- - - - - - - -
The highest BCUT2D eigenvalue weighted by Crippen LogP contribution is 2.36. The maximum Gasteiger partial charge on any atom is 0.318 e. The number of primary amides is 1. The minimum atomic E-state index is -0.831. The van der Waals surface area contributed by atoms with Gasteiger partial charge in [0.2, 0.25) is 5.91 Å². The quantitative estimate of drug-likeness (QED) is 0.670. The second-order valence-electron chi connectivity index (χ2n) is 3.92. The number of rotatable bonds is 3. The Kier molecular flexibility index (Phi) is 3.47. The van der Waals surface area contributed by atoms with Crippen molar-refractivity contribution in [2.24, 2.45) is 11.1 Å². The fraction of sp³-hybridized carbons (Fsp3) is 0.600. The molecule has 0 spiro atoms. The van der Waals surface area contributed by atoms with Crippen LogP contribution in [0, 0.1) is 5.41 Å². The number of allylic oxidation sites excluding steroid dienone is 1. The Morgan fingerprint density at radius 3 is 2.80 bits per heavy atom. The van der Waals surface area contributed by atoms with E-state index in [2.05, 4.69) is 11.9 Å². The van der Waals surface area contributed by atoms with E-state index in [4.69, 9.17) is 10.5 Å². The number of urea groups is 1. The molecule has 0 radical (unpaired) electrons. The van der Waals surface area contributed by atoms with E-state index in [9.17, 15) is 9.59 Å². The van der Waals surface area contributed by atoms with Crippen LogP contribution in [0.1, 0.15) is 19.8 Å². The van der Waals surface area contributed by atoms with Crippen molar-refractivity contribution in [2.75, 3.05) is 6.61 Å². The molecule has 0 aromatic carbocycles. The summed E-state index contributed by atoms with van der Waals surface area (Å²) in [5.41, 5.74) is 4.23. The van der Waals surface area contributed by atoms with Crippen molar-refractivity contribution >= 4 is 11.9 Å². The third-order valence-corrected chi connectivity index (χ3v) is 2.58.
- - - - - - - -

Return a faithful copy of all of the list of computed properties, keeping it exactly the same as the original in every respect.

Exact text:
The highest BCUT2D eigenvalue weighted by Crippen LogP contribution is 2.36. The maximum Gasteiger partial charge on any atom is 0.318 e. The number of primary amides is 1. The minimum atomic E-state index is -0.831. The van der Waals surface area contributed by atoms with Gasteiger partial charge in [0.2, 0.25) is 5.91 Å². The quantitative estimate of drug-likeness (QED) is 0.670. The second-order valence-electron chi connectivity index (χ2n) is 3.92. The number of rotatable bonds is 3. The Kier molecular flexibility index (Phi) is 3.47. The van der Waals surface area contributed by atoms with Crippen molar-refractivity contribution in [2.24, 2.45) is 11.1 Å². The fraction of sp³-hybridized carbons (Fsp3) is 0.600. The molecule has 0 spiro atoms. The van der Waals surface area contributed by atoms with Crippen LogP contribution in [0, 0.1) is 5.41 Å². The number of allylic oxidation sites excluding steroid dienone is 1. The Morgan fingerprint density at radius 3 is 2.80 bits per heavy atom. The van der Waals surface area contributed by atoms with E-state index in [2.05, 4.69) is 11.9 Å². The van der Waals surface area contributed by atoms with E-state index in [4.69, 9.17) is 10.5 Å². The number of urea groups is 1. The molecule has 0 radical (unpaired) electrons. The van der Waals surface area contributed by atoms with E-state index in [9.17, 15) is 9.59 Å². The van der Waals surface area contributed by atoms with Crippen LogP contribution in [0.1, 0.15) is 19.8 Å². The van der Waals surface area contributed by atoms with Crippen molar-refractivity contribution in [2.75, 3.05) is 6.61 Å². The molecule has 0 aromatic carbocycles. The summed E-state index contributed by atoms with van der Waals surface area (Å²) in [5.41, 5.74) is 4.23. The van der Waals surface area contributed by atoms with Crippen molar-refractivity contribution >= 4 is 11.9 Å². The third-order valence-corrected chi connectivity index (χ3v) is 2.58.